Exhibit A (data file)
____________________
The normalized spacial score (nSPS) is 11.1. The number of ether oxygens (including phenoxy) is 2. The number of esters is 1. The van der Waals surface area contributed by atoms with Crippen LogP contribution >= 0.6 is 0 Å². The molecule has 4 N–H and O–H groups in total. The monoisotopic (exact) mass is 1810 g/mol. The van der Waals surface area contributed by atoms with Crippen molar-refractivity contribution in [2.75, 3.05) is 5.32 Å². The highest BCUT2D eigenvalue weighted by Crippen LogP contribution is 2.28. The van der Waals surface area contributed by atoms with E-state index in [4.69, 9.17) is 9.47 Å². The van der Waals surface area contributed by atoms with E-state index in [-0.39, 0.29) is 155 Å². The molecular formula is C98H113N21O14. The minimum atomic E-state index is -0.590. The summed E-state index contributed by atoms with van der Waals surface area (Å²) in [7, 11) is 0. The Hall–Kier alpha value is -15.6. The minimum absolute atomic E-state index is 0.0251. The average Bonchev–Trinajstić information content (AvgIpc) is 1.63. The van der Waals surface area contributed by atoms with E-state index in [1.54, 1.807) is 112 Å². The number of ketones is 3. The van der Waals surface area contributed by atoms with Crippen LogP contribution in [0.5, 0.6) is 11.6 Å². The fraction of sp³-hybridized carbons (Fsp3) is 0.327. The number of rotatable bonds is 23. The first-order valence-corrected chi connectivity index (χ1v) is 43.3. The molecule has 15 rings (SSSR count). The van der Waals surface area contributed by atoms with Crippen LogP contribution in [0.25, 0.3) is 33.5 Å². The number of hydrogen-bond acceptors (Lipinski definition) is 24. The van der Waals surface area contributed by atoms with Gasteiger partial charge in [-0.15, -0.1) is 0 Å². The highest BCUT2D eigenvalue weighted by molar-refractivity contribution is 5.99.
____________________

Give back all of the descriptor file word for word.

The normalized spacial score (nSPS) is 11.1. The number of ether oxygens (including phenoxy) is 2. The number of esters is 1. The van der Waals surface area contributed by atoms with Crippen LogP contribution >= 0.6 is 0 Å². The molecule has 4 N–H and O–H groups in total. The monoisotopic (exact) mass is 1810 g/mol. The van der Waals surface area contributed by atoms with Crippen molar-refractivity contribution in [2.75, 3.05) is 5.32 Å². The highest BCUT2D eigenvalue weighted by Crippen LogP contribution is 2.28. The van der Waals surface area contributed by atoms with E-state index in [4.69, 9.17) is 9.47 Å². The van der Waals surface area contributed by atoms with E-state index in [-0.39, 0.29) is 155 Å². The molecular formula is C98H113N21O14. The minimum atomic E-state index is -0.590. The summed E-state index contributed by atoms with van der Waals surface area (Å²) in [7, 11) is 0. The Hall–Kier alpha value is -15.6. The minimum absolute atomic E-state index is 0.0251. The average Bonchev–Trinajstić information content (AvgIpc) is 1.63. The van der Waals surface area contributed by atoms with E-state index in [1.54, 1.807) is 112 Å². The number of ketones is 3. The van der Waals surface area contributed by atoms with Crippen LogP contribution in [0.5, 0.6) is 11.6 Å². The fraction of sp³-hybridized carbons (Fsp3) is 0.327. The number of rotatable bonds is 23. The first-order valence-corrected chi connectivity index (χ1v) is 43.3. The molecule has 15 rings (SSSR count). The van der Waals surface area contributed by atoms with Crippen LogP contribution in [0.25, 0.3) is 33.5 Å². The number of hydrogen-bond acceptors (Lipinski definition) is 24. The van der Waals surface area contributed by atoms with Gasteiger partial charge in [-0.15, -0.1) is 0 Å². The highest BCUT2D eigenvalue weighted by molar-refractivity contribution is 5.99.